Friday, October 28, 2011

Why Occupy?

Occupy Wall Street started as a response to the economic recession that is believed to have been caused by the abundance of power of major banks and corporations. The movement has spread like a wildfire and now has supporters globally. Unhappy with the status quo, people everywhere are taking to the streets to fight for democracy. Is it really necessary for us to physically protest or can we make the change with our actions?
The main issue is that the people are no longer in charge of democracy. Over the years we have seen oil companies, manufacturers, insurance companies, and giant corporations trample our livelihood. In 2010 the Supreme Court blocked the ban on political spending by corporations in candidate elections. Now, corporations can spend as much money as they want, handpicking lawmakers and telling us who to vote for. The people have have had enough.
Many of the protesters couldn't tell you why they're out there. Some of the more active ones are being hurt by police. I think if the same people who occupy the streets took it upon themselves to make an active effort in making things happen, for example signing the petition for a constitutional amendment reversing the decision made in the Citizens United vs. F.E.C. court case, getting signatures in their community, and writing Congress, then it would make more of an impact than shouting. If the goal is to expose corruption, then support the Federal Reserve Transparency Act to audit the Fed. Democracy is for citizens not corporations. The only way to take back control of democracy is to take back control of democracy.

1 comment:

  1. Practicing Democracy with or without the Government

    A General Assembly, frequent votes, and a positive commitment to consensus building. What kind of democracy is that? Oh, right. Real democracy.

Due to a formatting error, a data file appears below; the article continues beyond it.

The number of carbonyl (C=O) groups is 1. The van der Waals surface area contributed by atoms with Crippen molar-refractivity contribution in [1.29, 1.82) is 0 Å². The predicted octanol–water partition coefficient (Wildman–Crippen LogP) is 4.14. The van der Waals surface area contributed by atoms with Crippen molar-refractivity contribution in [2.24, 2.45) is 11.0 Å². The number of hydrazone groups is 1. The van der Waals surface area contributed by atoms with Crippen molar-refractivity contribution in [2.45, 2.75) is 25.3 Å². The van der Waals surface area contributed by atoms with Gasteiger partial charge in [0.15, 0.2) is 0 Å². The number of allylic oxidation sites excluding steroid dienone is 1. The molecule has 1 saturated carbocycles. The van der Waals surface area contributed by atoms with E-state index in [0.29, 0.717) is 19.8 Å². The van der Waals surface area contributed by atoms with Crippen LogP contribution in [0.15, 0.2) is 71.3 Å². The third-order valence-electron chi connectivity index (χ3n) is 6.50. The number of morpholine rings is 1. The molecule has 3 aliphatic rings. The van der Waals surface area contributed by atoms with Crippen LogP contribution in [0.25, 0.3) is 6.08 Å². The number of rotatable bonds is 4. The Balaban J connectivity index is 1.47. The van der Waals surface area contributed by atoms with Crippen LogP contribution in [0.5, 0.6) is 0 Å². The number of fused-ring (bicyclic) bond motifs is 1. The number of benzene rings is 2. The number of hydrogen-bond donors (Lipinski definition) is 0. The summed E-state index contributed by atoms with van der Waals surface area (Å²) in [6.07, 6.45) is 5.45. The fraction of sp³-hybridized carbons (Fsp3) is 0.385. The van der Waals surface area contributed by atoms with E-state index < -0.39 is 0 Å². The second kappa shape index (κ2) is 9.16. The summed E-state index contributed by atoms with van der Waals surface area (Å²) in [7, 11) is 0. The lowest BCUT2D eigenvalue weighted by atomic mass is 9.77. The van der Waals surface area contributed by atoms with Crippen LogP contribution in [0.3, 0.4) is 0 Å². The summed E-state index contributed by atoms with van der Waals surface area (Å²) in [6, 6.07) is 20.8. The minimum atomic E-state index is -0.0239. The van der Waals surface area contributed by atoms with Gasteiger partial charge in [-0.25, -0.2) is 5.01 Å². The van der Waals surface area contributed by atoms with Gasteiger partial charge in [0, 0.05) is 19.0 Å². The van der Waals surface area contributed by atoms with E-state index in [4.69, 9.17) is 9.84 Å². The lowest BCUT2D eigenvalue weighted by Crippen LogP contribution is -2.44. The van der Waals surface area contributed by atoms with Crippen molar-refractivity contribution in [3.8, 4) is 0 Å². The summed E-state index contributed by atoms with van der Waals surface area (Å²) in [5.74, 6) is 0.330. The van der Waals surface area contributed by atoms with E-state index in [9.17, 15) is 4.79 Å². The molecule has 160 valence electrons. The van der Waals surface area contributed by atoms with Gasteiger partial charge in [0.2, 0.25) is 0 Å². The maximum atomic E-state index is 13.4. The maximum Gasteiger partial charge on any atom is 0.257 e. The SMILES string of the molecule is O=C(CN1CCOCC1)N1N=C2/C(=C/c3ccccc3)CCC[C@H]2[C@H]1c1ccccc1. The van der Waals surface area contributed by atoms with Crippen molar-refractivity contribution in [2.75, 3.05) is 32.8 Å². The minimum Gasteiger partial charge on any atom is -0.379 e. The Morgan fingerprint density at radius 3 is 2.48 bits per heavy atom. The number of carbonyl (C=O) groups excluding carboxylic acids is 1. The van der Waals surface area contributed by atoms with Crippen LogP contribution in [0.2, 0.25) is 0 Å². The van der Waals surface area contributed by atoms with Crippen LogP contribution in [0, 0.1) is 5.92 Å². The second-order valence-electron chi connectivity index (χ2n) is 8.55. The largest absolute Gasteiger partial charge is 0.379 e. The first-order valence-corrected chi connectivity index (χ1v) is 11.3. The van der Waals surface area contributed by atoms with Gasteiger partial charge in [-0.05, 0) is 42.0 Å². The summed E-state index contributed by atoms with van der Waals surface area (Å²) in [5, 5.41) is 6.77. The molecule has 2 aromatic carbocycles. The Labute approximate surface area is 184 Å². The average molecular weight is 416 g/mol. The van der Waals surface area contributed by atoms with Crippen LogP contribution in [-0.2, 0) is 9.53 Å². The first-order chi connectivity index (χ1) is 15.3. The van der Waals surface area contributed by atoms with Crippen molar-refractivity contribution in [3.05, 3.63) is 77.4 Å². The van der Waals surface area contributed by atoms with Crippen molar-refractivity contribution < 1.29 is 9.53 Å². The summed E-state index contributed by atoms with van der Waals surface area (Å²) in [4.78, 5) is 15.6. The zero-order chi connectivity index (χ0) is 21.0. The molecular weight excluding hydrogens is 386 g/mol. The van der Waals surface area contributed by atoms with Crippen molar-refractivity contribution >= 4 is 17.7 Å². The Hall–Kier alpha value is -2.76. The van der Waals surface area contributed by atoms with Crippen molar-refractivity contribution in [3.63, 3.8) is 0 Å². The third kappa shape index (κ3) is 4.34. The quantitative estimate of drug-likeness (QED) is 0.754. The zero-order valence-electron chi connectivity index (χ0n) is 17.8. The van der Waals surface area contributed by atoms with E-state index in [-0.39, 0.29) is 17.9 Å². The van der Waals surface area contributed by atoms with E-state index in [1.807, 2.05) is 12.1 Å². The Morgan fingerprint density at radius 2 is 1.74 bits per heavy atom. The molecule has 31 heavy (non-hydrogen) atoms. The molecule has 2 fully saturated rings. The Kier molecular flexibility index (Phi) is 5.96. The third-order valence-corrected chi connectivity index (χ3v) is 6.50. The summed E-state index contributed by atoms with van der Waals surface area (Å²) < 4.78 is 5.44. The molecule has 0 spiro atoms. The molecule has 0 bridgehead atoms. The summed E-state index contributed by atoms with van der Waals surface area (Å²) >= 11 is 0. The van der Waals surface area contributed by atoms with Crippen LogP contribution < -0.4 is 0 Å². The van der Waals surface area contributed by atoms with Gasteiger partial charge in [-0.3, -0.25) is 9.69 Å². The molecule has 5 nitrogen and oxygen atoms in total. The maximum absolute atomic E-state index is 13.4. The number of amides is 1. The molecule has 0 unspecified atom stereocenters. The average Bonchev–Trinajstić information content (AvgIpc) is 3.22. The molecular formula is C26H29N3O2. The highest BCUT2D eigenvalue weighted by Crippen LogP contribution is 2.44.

The Occupy Wall Street movement has admittedly been hard to pin down. I think you're wrong when you say that many of the protesters couldn't tell you why they're there. The problem is that every one of them would give you a different answer. That's also the beauty and the power of it.

    OWS is the ultimate expression of the big tent philosophy. They have actively resisted the exclusion of anyone's ideas or grievances, and instead have focused on inclusion, discussion, and consensus building. While the resulting set of goals is, to say the least, poorly defined, one important result is a movement which has snowballed nationwide and even worldwide.

    The democratic process in this country has frequently been woefully undemocratic. Pundits, spinmeisters, astroturfers, and certain special interests have effectively controlled the debate to the point that the only thing left to the actual populace is to choose between two bad options.

    Will OWS accomplish anything? They already have. They've shown us that participatory democracy happens wherever there are participants intent on acting democratically. What seems like a jumbled mess to some is actually a bubbling democratic stew, a crucible in which a better democracy is being forged, and a classroom in which the participants are learning how to act democratically. Truly democratically.